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NACF LTV Award Protest

Upon announcement of the Navy's se]ection, LTV filed a protest with the GAO, claiming that the Navy's selection was illegal, contrary to public policy, and not in accordance with the established selection criteria. LTV argued that the Navy selection of the F-18 violated the 1975 fiscal year DOT) Appropriation Act since the F-18 is not a "derivative" of the F-16 and not common with it, requirements which LTV believes were contemplated by the act. Also, LTV contended that at the very least the selection of the F-18 must be deemed void as against public policy since the selection was contrary to the language of the Conference Report which led to the passage of the act. With respect to the competition itself, LTV contended that MDC and LATV were not properly evaluated in the areas of commonality, engines, and cost, and that the competition itself was unduly restrictive. The relief sought by LTV was initiation of a new competition by the Navy.

The Navy denied all of LTV's allegations. It was the Navy's position that selection of the F-18 complied with both the letter and spirit of the 1975 DOD Appropriation Act, that both LTV and MDC were evaluated fairly and on the same basis, and that the F-18 is the best design for the Navy's requirements.

The Navy utilized formal source selection procedures in evaluating proposals snbmitted by MDC and LTV and selecting a winner. For evaluation purposes, the RFQ/RFP established the equally weighted factors of performaiice and cost as the most important criteria. Coninionality was the third most important factor. Other factors included reliability and maintainability, logistics support, development risk, Lot I cost, DT&E program, management, and facilities and resources.

Rejection of the three LTV designs was based on unsatisfactory ratings in the performance area, particularly combat performance and overall carrier suitability. Although LTV did not concede the nonsuitability of its designs, it did not argue, in the ccntext of this protest, that the Navy should have regarded one or more of its designs as acceptable. Rather, LTV argued that the competition was not fairly conducted and that it was prejudiced as a result. It also asserted that there came a point in the evaluation when the Navy was obliged by both statute and regnlation to terminate the competition rather than award a contract to a firm offering an NACF design other than a derivative of the F-16.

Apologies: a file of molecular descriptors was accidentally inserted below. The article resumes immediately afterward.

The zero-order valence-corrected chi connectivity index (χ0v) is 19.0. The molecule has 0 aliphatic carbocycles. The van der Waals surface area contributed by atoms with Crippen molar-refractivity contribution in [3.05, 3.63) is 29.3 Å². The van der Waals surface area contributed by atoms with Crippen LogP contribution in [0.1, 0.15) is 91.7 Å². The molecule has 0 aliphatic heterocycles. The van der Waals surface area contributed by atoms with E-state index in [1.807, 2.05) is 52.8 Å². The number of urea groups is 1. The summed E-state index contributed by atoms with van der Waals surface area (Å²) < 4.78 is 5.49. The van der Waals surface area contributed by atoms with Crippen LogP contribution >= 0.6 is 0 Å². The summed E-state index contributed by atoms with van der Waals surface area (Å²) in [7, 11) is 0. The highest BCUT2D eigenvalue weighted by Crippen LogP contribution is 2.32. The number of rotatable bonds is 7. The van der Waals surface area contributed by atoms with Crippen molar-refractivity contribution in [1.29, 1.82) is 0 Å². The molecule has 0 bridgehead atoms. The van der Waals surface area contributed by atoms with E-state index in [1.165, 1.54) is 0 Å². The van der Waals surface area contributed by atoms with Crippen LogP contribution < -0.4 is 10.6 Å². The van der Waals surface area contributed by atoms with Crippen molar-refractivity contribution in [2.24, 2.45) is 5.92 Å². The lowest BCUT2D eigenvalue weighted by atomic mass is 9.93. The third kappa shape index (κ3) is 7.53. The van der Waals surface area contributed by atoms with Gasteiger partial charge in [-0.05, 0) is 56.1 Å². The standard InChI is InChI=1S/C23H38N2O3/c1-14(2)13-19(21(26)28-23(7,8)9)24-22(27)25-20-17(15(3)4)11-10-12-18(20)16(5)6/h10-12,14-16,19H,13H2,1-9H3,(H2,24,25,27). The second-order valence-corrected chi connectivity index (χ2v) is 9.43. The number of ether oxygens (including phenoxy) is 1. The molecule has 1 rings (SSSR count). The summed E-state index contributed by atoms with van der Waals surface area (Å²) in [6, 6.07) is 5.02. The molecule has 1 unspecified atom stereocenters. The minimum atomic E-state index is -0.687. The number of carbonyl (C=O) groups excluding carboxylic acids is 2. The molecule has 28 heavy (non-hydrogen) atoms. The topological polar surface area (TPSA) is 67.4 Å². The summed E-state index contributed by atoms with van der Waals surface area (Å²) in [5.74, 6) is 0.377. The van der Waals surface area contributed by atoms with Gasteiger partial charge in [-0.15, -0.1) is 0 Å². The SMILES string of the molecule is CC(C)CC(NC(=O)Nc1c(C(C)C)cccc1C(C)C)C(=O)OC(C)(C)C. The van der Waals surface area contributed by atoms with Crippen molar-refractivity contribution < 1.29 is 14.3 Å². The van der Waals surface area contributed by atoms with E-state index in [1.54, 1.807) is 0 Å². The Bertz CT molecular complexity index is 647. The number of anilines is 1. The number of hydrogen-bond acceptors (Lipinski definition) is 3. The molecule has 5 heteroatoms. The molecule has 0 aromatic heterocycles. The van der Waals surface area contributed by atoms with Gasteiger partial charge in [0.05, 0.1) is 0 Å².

LTV objected to the evaluation of proposals on several grounds. It argued that the LTV and MDC submissions were not evaluated on an equal basis and that MDC and LTV were not accorded equal treatment during the competition. The primary basis for LTV's argument was its belief that it was penalized by the Navy for complying with the applicable evaluation criteria while MDC was permitted to deviate from those criteria. LTV also questioned whether its cost proposal was evaluated against the solicitatiomi's criteria and in the same manner as the MDC cost proposal. Finally, LTV asserts that the Navy's conduct of this procurement resulted in a violation of the Armed Services Procurement Act, 10 U.S. Code 2304(g) (1970) and section 3-101 of the Armed Services Procurement Regulation because the Navy improperly restricted competition.

LTV's assertions, as they relate to its technical proposal, essentially revolved around the RFQ/RF1 evaluation criterion concerning "commonality" and a listing of equipment in the RFQ that included certain aircraft engines. LTV claimed that the commonality criterion referred to commonality with the F-16 and required that the NACF be a derivative of the F-16. LTV stated that it complied with this requirement but MDC did not. The thrust of LTV's position was twofold. First, LTV stated that its proposal was regarded as unsuitable by the Navy precisely because it complied with the evaluation criteria and offered designs that incorporated F-16 derivative features (LTV identified two of these features as automatic angle of attack limiter and fly by wire control system). With regard to the engines, LTV believed that the RFQ listed four engines as acceptable and that the Navy did not properly evaluate the MDC design which proposed the use of a nonlisted engine.

In considering this protest, GAO examined the submissions from the Navy, LTV, and MI)C. Also, in view of the technical and cost arguments made in this case, GAO conducted an audit investigation. In addition, GAO considered the views expressed in two reports issued by the Library of Congress which delt with some of the points raised by the protester. It was GAO's considered opinion that the Navy's actions were not contrary to statute or public policy and that the selection was fair and impartial and in accordance with the established selection criteria. Accordingly, the protest was denied.



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